Friday, June 28, 2013
Eight in the Box: Can’t-lose players
By Jamison Hensley
» NFC Eight in the Box: East | West | North | South » AFC: East | West | North | South
Other than the quarterback, which player could each AFC North team least afford to lose to injury? Here's a look:
Baltimore Ravens: Wide receiver Torrey Smith. The Ravens can't afford to lose Smith to an injury, especially with Anquan Boldin gone. Over the past two seasons, Smith has averaged 17.1 yards per reception and scored 15 touchdowns. The group of receivers who would replace him -- Tandon Doss, David Reed, Deonte Thompson and Tommy Streeter -- have 21 career receptions combined. Baltimore would go from a proven playmaker to a big question mark. The Ravens don't have to rely heavily on their wide receivers with tight ends Dennis Pitta and Ed Dickson along with running back Ray Rice. And Jacoby Jones can stretch the field like Smith. But the Ravens don't have a reliable and consistent presence outside without Smith. Other areas where depth is a concern are the offensive line and safety.
Cincinnati Bengals: Wide receiver A.J. Green. This may sound like a similar situation to the Ravens, but this is more magnified with the Bengals. The one player on the team the Bengals can't afford to lose is Green. The Bengals have a good supporting cast at receiver with promising second-year target Mohamed Sanu and shifty slot receiver Andrew Hawkins. But neither is a dynamic playmaker like Green. The Bengals' entire offense changes without him, and it changes how defenses would play Cincinnati. Depth was a problem at receiver after the Bengals lost Sanu to a season-ending injury last season. In the final five games of the season, quarterback Andy Dalton averaged 205.4 yards passing with four touchdowns and six interceptions.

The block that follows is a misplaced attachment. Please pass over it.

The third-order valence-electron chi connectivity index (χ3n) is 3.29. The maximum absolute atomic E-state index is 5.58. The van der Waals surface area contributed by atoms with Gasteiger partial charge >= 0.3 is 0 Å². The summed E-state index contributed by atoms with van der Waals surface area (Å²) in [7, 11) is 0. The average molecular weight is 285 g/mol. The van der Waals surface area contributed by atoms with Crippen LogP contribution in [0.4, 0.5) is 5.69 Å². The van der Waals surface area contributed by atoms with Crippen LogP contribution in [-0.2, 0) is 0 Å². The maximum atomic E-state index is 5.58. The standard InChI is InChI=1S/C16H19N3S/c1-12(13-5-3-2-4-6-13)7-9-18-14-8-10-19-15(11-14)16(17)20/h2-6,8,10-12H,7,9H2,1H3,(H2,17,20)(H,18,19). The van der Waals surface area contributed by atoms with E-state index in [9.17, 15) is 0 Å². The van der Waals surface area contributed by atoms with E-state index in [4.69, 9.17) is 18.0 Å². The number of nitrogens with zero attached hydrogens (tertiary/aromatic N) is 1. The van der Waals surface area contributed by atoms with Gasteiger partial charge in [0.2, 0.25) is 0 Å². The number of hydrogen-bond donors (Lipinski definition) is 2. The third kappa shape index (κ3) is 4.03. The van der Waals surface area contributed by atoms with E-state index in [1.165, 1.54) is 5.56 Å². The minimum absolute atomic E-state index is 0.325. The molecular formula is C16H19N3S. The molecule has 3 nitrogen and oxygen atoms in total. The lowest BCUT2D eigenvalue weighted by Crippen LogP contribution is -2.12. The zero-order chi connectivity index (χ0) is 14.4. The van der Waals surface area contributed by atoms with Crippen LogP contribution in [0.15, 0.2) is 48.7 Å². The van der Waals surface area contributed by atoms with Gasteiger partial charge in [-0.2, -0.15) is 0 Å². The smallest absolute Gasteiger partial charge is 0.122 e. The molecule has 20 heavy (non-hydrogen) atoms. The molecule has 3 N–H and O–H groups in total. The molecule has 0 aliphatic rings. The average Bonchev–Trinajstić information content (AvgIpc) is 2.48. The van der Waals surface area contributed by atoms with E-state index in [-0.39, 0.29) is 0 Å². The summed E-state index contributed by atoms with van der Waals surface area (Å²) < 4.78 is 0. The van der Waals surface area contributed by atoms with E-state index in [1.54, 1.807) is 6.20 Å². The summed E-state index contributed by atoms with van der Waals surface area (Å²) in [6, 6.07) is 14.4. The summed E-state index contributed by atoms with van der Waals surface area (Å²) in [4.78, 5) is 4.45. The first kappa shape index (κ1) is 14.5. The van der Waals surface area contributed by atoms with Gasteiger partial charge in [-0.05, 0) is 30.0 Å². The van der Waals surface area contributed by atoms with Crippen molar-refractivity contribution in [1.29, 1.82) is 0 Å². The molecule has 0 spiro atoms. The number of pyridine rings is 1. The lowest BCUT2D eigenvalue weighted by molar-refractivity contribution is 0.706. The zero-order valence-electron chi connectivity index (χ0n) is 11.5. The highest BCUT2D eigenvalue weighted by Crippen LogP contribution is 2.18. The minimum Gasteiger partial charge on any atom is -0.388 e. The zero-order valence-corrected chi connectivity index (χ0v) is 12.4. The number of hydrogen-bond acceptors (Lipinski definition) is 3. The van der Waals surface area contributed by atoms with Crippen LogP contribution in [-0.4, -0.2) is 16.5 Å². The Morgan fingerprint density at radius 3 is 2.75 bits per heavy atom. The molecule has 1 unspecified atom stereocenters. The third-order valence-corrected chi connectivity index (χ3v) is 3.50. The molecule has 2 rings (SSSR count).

Cleveland Browns: Cornerback Joe Haden. The only established cornerback on the Browns is Haden. It's a major drop-off after that, which is why the Browns can't afford Haden to miss any time. Covering wide receivers was a problem last season, when Cleveland allowed 22 touchdowns to opposing wide receivers, tied for second most in the NFL. The Browns did the minimum to address depth at cornerback, drafting Leon McFadden in the third round and signing Chris Owens in free agency. McFadden is going to endure growing pains as a rookie, and Owens was benched at times last year when he was the nickelback for the Atlanta Falcons. The only other option at cornerback is Buster Skrine, who committed nine penalties. Needless to say, this is where the Browns are most vulnerable.
Pittsburgh Steelers: Offensive tackles. The Steelers will see one of their bigger fears play out if right tackle Mike Adams isn't ready to start training camp after getting stabbed twice in an attempted carjacking. Each of Pittsburgh's backup plans at tackle carry a great deal of concern. The Steelers can go with Guy Whimper, a free agent from the Jacksonville Jaguars who led the NFL in sacks allowed in 2011 with 14, and gave up four sacks in six starts last season. The other option is Kelvin Beachum, who started the last five games at right tackle for the Steelers last season. But moving Beachum to right tackle would hurt the interior of the line. Beachum has been working this offseason on becoming the top backup at guard and center after Willie Colon was released and Doug Legursky wasn't re-signed. In other words, Pittsburgh can't afford for Adams or left tackle Marcus Gilbert to get hurt.